Hong Kong’s leading activists jailed, lawmaker flees to London

Despite the year nearly at an end, things aren’t slowing in Hong Kong in what was another week of political controversy in the former British colony. 

Last Wednesday [December 2] started a whirlwind 24 hours within the city, with Hong Kong’s high-profile activists Joshua Wong, Agnes Chow, and Ivan Lam all sentenced to jail terms following charges for unlawful assembly at the beginning of last year's pro-democracy protests. 

The same evening, Jimmy Lai, media-mogul and founder of pro-democracy newspaper Apple Daily, was arrested and subsequently denied bail on fraud charges. 

All are currently spending several months in jail. 

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Jimmy Lai, Hong Kong media mogul, was arrested on charges of fraud. Photo: Tommy Walker

Joshua Wong has been an activist since 2014 and is the global icon to the Hong Kong pro-democracy movement in the eyes of Western media. He, along with Agnes Chow and Ivan Lam, had pleaded guilty on November 23 to unlawful assembly charges and had been kept in custody before their sentencing at West Kowloon Court on December 2. 

The charges were in relation to a demonstration that took place outside the Hong Kong Police’s Headquarters on June 21, 2019. The pro-democracy protests were only weeks old at the time. 

Wong received a jail sentence of 13 and a half months after admitting two unlawful assembly charges and is currently behind bars for his fourth time 

Ivan Lam received a seven-month sentence for what will be his third time behind bars, whilst Agnes Chow – nicknamed the “Real Mulan” by her supporters - sobbed in court as the judge announced a sentence for 10 months, her first time in prison. 

Chow was recently been included in the list for the BBC's Top 100 Women for 2020 for her activism. 

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Agnes Chow, Ivan Lam, and Joshua Wong. Photo: Tommy Walker

Then, less than 24 hours later, billionaire mogul Jimmy Lai came to the police station for what was thought to be a routine bail visit as part of his previous arrests. He was then arrested on alleged fraud charges with two of his executives and kept overnight in custody. The next morning, he was denied bail as the judge - who was appointed to oversee national security charges - felt the risk of “absconding” and “reoffending” were likely. 

Lai is alleged to have used some office buildings for incorrect purposes. Now at 73 years old, he will be in custody for four and a half months, until his April 2021 court hearing. 

Avery Ng, a social activist in Hong Kong said 2021 would see further crackdowns in the former British colony. Ng is one of 15 pro-democracy figures facing charges in relation to last year's protests.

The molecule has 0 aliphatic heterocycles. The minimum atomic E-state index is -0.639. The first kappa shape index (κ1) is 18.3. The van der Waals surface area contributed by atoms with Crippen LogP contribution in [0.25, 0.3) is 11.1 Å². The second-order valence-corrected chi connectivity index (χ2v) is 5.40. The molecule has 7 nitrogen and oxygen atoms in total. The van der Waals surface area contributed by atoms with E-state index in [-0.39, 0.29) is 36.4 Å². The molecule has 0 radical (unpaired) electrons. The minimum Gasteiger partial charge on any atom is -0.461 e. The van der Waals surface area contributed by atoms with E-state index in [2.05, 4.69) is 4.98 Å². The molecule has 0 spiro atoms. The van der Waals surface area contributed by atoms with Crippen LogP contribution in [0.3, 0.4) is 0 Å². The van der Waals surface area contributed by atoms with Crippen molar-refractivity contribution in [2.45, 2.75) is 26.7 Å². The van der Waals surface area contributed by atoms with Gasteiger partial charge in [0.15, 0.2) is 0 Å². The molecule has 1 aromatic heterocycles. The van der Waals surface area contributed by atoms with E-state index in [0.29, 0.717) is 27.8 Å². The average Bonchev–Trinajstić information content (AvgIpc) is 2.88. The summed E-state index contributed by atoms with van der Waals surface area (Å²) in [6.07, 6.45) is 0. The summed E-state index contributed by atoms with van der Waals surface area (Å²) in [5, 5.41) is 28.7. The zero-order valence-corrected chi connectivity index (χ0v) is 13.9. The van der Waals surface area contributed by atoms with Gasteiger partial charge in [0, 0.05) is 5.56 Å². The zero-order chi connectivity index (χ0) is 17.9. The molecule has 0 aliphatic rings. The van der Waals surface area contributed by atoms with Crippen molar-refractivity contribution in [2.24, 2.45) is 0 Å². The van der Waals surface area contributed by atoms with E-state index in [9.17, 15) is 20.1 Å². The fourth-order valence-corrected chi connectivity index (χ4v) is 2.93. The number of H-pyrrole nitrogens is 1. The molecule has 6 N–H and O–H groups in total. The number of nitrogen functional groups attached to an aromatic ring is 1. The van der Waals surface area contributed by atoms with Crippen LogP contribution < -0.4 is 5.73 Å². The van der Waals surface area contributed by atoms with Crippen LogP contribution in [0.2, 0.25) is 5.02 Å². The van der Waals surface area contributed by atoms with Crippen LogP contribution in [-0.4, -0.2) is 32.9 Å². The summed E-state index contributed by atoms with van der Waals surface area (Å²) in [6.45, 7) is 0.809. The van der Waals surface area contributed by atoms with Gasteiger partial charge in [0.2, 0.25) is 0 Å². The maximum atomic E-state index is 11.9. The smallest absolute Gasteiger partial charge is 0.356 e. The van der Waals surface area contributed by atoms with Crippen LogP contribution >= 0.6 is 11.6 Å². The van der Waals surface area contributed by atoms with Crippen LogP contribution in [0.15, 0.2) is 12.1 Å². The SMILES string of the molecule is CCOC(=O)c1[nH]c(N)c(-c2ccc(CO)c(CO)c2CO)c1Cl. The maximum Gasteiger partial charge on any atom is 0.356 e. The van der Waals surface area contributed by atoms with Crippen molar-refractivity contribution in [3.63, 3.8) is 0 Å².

Responding to the news about Jimmy Lai being held in prison, Ng said: 

“We are now waiting in line to go court, so I will not be surprised if myself or my colleagues will be in jail over the next few months. 

It’s safe to say it’s going to be a tough road ahead, not just for leaders, but for any individuals who have protested against the government.” 

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A number of key pro-democracy figures have been arrested and sentenced in Hong Kong. Photo: Tommy Walker

Joseph Cheng, political analyst and former Professor at the City University of Hong Kong, echoed Ng’s comments. 

“Hong Kong people realise that Beijing tolerates no political opposition at this stage. It is a very difficult period of time for the pro-democracy movement,” he said. 

Following the political clampdown in the city, another pro-democracy figure has been in the news. 

Lawmaker Ted Hui Chi-Fung has fled Hong Kong in sensational fashion. 

Hui, who was himself facing nine criminal charges in the city, had permission from the Hong Kong government to take a trip to Denmark after being invited by lawmakers. Hui then announced he would not be returning to Hong Kong because of fear of jail. He is currently in the UK. 

Since then, Hong Kong authorities have frozen Hui’s bank accounts, including one with HSBC, which is headquartered in London. Hui joins fellow activist Nathan Law, who fled Hong Kong amid the National Security Law implementation in June. 

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Ted Hui Chi-Fung fled to London after he visited Denmark on the invitation of Danish lawmakers. Photo: Tommy Walker

Aside from the global pandemic, the latest sentencing sums up what has been a turbulent year for Hong Kong. The National Security Law has no doubt been the catalyst for a ring of changes in the former British colony and as the year ends, the city’s most influential activists are behind bars. 

Only last month all 19 pro-democracy lawmakers in the Legislative Council left their seats amid new powers the mainland granted the Hong Kong government.  

This led to New Zealand joining its Five Eyes partners, the UKthe US, Canada, and Australia in a joint statement criticising China’s “concerted campaign to silence all critical voices in Hong Kong.” 

In November Chinese ambassador Wu Xi told an audience in Wellington that “issues of Taiwan, Xinjiang and Hong Kong concern China’s sovereignty and territory integrity." 

Foreign Minister Nanaia Mahuta has been assertive in her comments about the international responsibilities China holds when it comes to places like Hong Kong. She recently said Wellington and Beijing’s relationship is “maturing” despite tensions increasing against the Five Eye partners about Hong Kong.  

The deteriorating relationship between Australia and China is an example of how things can quickly turn sour over trade and politics. China is New Zealand’s largest trading partner, so Wellington will have to be smart in its relations amid the growing pressure Beijing faces. 

- Asia Media Centre